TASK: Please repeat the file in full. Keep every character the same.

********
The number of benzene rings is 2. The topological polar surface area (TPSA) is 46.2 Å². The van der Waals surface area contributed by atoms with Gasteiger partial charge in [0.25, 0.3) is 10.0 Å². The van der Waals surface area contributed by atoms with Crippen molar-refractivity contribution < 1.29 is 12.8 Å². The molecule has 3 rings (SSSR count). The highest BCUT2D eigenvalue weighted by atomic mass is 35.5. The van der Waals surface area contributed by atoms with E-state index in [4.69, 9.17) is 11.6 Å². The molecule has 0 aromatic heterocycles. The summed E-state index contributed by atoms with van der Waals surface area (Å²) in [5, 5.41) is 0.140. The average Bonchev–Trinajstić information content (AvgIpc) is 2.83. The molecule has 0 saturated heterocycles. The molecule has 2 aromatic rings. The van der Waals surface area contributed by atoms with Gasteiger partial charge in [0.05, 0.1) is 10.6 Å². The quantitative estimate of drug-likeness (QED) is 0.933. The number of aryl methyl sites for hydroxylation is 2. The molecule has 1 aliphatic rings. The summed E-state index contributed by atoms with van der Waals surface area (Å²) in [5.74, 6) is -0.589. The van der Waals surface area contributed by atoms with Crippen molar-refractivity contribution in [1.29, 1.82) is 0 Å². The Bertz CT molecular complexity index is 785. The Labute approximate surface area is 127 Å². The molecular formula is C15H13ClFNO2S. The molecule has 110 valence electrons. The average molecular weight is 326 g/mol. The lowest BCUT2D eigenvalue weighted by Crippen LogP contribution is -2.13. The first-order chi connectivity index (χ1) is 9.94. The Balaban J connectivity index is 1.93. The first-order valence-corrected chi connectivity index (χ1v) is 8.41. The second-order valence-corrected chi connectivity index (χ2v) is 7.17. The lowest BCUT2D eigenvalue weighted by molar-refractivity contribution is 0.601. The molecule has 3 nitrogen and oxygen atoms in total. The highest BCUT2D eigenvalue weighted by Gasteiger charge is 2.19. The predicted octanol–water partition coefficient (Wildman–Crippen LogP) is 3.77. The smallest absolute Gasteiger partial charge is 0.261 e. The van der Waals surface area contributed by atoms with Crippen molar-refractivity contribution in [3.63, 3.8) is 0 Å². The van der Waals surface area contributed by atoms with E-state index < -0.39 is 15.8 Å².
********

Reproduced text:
The number of benzene rings is 2. The topological polar surface area (TPSA) is 46.2 Å². The van der Waals surface area contributed by atoms with Gasteiger partial charge in [0.25, 0.3) is 10.0 Å². The van der Waals surface area contributed by atoms with Crippen molar-refractivity contribution < 1.29 is 12.8 Å². The molecule has 3 rings (SSSR count). The highest BCUT2D eigenvalue weighted by atomic mass is 35.5. The van der Waals surface area contributed by atoms with E-state index in [4.69, 9.17) is 11.6 Å². The molecule has 0 aromatic heterocycles. The summed E-state index contributed by atoms with van der Waals surface area (Å²) in [5, 5.41) is 0.140. The average Bonchev–Trinajstić information content (AvgIpc) is 2.83. The molecule has 0 saturated heterocycles. The molecule has 2 aromatic rings. The van der Waals surface area contributed by atoms with Gasteiger partial charge in [0.05, 0.1) is 10.6 Å². The quantitative estimate of drug-likeness (QED) is 0.933. The number of aryl methyl sites for hydroxylation is 2. The molecule has 1 aliphatic rings. The summed E-state index contributed by atoms with van der Waals surface area (Å²) in [5.74, 6) is -0.589. The van der Waals surface area contributed by atoms with Crippen molar-refractivity contribution in [1.29, 1.82) is 0 Å². The Bertz CT molecular complexity index is 785. The Labute approximate surface area is 127 Å². The molecular formula is C15H13ClFNO2S. The molecule has 110 valence electrons. The average molecular weight is 326 g/mol. The lowest BCUT2D eigenvalue weighted by Crippen LogP contribution is -2.13. The first-order chi connectivity index (χ1) is 9.94. The Balaban J connectivity index is 1.93. The first-order valence-corrected chi connectivity index (χ1v) is 8.41. The second-order valence-corrected chi connectivity index (χ2v) is 7.17. The lowest BCUT2D eigenvalue weighted by molar-refractivity contribution is 0.601. The molecule has 3 nitrogen and oxygen atoms in total. The highest BCUT2D eigenvalue weighted by Gasteiger charge is 2.19. The predicted octanol–water partition coefficient (Wildman–Crippen LogP) is 3.77. The smallest absolute Gasteiger partial charge is 0.261 e. The van der Waals surface area contributed by atoms with Crippen molar-refractivity contribution in [3.63, 3.8) is 0 Å². The van der Waals surface area contributed by atoms with E-state index < -0.39 is 15.8 Å².